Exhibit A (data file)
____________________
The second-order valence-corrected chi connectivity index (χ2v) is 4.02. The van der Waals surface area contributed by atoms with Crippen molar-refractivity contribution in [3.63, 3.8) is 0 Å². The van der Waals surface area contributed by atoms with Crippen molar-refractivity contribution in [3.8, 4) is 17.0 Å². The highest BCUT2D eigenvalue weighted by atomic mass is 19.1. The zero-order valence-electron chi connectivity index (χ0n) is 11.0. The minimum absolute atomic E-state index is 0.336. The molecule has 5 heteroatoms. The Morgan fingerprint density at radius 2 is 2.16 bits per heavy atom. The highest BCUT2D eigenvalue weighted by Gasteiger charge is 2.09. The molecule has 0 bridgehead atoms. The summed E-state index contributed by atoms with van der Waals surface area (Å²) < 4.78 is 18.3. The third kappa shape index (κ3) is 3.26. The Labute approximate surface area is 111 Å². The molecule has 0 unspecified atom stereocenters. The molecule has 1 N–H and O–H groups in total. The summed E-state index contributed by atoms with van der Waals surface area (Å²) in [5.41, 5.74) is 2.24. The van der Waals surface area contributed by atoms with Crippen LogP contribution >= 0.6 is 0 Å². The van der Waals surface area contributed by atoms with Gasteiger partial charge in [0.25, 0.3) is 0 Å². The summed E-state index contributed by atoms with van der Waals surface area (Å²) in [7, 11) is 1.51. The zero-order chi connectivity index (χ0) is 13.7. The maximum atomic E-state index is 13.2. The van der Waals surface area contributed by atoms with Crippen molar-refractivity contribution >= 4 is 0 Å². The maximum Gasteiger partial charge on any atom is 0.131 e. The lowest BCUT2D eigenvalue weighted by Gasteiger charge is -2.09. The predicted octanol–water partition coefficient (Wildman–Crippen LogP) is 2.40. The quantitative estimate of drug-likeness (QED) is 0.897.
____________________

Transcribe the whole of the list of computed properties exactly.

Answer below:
The second-order valence-corrected chi connectivity index (χ2v) is 4.02. The van der Waals surface area contributed by atoms with Crippen molar-refractivity contribution in [3.63, 3.8) is 0 Å². The van der Waals surface area contributed by atoms with Crippen molar-refractivity contribution in [3.8, 4) is 17.0 Å². The highest BCUT2D eigenvalue weighted by atomic mass is 19.1. The zero-order valence-electron chi connectivity index (χ0n) is 11.0. The minimum absolute atomic E-state index is 0.336. The molecule has 5 heteroatoms. The Morgan fingerprint density at radius 2 is 2.16 bits per heavy atom. The highest BCUT2D eigenvalue weighted by Gasteiger charge is 2.09. The molecule has 0 bridgehead atoms. The summed E-state index contributed by atoms with van der Waals surface area (Å²) < 4.78 is 18.3. The third kappa shape index (κ3) is 3.26. The Labute approximate surface area is 111 Å². The molecule has 0 unspecified atom stereocenters. The molecule has 1 N–H and O–H groups in total. The summed E-state index contributed by atoms with van der Waals surface area (Å²) in [5.41, 5.74) is 2.24. The van der Waals surface area contributed by atoms with Crippen LogP contribution >= 0.6 is 0 Å². The van der Waals surface area contributed by atoms with Gasteiger partial charge in [0.25, 0.3) is 0 Å². The summed E-state index contributed by atoms with van der Waals surface area (Å²) in [7, 11) is 1.51. The zero-order chi connectivity index (χ0) is 13.7. The maximum atomic E-state index is 13.2. The van der Waals surface area contributed by atoms with Crippen molar-refractivity contribution >= 4 is 0 Å². The maximum Gasteiger partial charge on any atom is 0.131 e. The lowest BCUT2D eigenvalue weighted by Gasteiger charge is -2.09. The predicted octanol–water partition coefficient (Wildman–Crippen LogP) is 2.40. The quantitative estimate of drug-likeness (QED) is 0.897.